The said Estates must congratulate your highness on this holy and happy alliance with the first lady in the whole world, being assured that this deed proceeds from the hand of God, who has chosen you to re-establish and bring peace to this poor country, which, when it has once recovered its ancient state, will suffice to maintain its prince in the splendour of his illustrious predecessors of Burgundy and Austria.
The said Estates regret one thing only, namely that their future princes will not find the country in such condition as his Majesty left it in on his departure. They will find it more in the power of the rebels, of France and England, open enemies. The country of his Majesty's obedience is reduced to the greatest poverty, not only on account of these long and grievous wars but also from the pillaging committed for many years past by soldiers, and the continual passage and repassage of the gendarmerie. Your highness will pardon them if in the midst of great dangers they say freely that they fear the increase of this misery and poverty and the apparent fall of the country into total ruin and dissolution, unless good and speedy remedy be provided, which in their opinion will be a good peace and the most fitting, nay necessary, means to re-establish the said poor country. If they can obtain this by the favour of God and of your highness they will be the better able to serve their future princes, to whom they will not be wanting in all the obedience which can be desired of good and loyal vassals and subjects, being assured that they will be maintained in the rights, privileges and agreements granted and promised to them by his Majesty.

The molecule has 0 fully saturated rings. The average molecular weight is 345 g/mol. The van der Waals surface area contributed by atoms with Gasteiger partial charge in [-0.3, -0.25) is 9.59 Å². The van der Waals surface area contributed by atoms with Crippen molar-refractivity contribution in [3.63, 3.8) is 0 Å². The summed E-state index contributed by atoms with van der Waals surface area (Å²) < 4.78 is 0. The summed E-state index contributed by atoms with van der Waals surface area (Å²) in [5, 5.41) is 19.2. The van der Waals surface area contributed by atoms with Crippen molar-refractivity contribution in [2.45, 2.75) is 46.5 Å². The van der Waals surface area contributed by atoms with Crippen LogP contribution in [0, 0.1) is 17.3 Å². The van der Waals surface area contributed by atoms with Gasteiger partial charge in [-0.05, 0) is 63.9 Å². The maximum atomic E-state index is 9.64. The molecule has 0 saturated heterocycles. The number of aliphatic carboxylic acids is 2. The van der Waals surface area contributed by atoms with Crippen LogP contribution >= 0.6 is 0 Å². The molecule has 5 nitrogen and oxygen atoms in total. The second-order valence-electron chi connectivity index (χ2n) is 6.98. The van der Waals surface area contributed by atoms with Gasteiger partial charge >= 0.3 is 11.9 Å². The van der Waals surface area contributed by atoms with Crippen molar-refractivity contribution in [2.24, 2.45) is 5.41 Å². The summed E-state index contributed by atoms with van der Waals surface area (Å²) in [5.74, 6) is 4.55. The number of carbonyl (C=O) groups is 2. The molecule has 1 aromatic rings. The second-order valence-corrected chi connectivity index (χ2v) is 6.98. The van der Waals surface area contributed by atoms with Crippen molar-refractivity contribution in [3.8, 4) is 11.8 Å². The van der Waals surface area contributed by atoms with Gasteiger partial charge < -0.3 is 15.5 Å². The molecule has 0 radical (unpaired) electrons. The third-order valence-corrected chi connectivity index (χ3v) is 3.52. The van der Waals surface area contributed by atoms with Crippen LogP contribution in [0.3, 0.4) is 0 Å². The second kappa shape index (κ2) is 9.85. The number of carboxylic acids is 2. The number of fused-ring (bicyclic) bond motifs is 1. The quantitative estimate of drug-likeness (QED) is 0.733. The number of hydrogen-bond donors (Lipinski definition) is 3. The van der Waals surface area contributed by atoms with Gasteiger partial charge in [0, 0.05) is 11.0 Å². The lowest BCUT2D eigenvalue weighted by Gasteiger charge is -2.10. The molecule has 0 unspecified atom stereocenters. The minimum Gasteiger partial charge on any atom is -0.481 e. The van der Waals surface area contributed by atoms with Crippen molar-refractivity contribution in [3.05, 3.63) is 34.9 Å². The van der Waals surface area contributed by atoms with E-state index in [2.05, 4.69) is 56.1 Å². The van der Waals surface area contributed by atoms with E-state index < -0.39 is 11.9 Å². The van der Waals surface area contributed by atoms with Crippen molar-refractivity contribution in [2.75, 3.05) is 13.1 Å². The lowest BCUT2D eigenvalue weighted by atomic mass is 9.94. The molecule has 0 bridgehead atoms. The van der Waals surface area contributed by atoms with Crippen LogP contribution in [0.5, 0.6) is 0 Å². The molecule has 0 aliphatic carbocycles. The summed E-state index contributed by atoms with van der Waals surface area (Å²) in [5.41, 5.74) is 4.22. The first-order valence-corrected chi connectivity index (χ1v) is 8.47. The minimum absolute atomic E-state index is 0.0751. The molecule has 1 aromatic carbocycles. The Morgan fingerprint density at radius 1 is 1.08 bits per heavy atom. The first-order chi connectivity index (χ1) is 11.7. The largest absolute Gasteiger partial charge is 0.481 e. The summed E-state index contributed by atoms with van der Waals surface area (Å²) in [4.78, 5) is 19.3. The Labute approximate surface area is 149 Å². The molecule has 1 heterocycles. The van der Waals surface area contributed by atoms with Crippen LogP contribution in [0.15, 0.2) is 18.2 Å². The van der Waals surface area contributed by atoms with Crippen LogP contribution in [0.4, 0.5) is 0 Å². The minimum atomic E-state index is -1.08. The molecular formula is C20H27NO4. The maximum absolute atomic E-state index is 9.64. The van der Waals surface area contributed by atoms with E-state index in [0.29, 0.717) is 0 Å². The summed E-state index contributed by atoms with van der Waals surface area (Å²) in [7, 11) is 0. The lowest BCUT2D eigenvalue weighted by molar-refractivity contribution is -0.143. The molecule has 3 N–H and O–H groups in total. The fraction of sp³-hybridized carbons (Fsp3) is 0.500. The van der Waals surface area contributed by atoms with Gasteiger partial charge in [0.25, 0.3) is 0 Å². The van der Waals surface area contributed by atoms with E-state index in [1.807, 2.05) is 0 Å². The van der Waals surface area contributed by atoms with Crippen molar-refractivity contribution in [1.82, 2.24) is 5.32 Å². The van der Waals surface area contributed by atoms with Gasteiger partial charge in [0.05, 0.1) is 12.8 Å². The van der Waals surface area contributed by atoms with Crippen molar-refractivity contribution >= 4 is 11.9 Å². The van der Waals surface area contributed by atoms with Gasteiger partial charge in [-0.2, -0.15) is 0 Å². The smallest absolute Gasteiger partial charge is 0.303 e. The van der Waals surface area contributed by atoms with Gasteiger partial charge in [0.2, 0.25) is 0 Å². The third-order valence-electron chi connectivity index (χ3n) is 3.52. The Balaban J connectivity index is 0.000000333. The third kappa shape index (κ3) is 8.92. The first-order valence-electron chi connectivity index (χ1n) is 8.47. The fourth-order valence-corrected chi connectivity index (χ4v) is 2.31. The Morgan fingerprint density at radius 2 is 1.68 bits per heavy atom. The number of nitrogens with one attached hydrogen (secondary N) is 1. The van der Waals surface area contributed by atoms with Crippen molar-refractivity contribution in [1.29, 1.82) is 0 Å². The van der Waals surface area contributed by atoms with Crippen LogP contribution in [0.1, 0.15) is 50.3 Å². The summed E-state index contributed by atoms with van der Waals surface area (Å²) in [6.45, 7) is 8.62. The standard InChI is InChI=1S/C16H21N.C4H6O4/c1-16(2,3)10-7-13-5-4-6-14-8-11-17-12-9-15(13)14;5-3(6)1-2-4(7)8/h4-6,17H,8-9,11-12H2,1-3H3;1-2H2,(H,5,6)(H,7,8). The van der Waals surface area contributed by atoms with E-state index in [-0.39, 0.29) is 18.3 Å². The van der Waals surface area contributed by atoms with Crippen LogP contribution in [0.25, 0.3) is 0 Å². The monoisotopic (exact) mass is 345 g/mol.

Undated. French. Contemporary copies both on one sheet.
Endorsed:—Advices 27 February from Mr. Gilpin.
3 pp. (186. 53.)
Lord Sheffield to Sir Robert Cecil.
[1597–8?,] Feb.I am sorry so woeful an accident as this which of late is happened, should call me up, but give God great thanks for his mighty deliverance of the Queen, the State and yourself. I grieve that my absence did bereave me of an occasion to have showed my loyalty to the Queen and my love to yourself, whom I am sure, the traitor mostly levelled at. I am willing as my duty bids me to fulfil the commandment laid upon me by her Majesty's appointment, (fn. 2) but am in fear of my ability, for the very day before I received your letters I was so bruised with the fall of a horse that I lay a long time for dead. I beseech you, therefore, if I come not at the time appointed, excuse me to the Queen.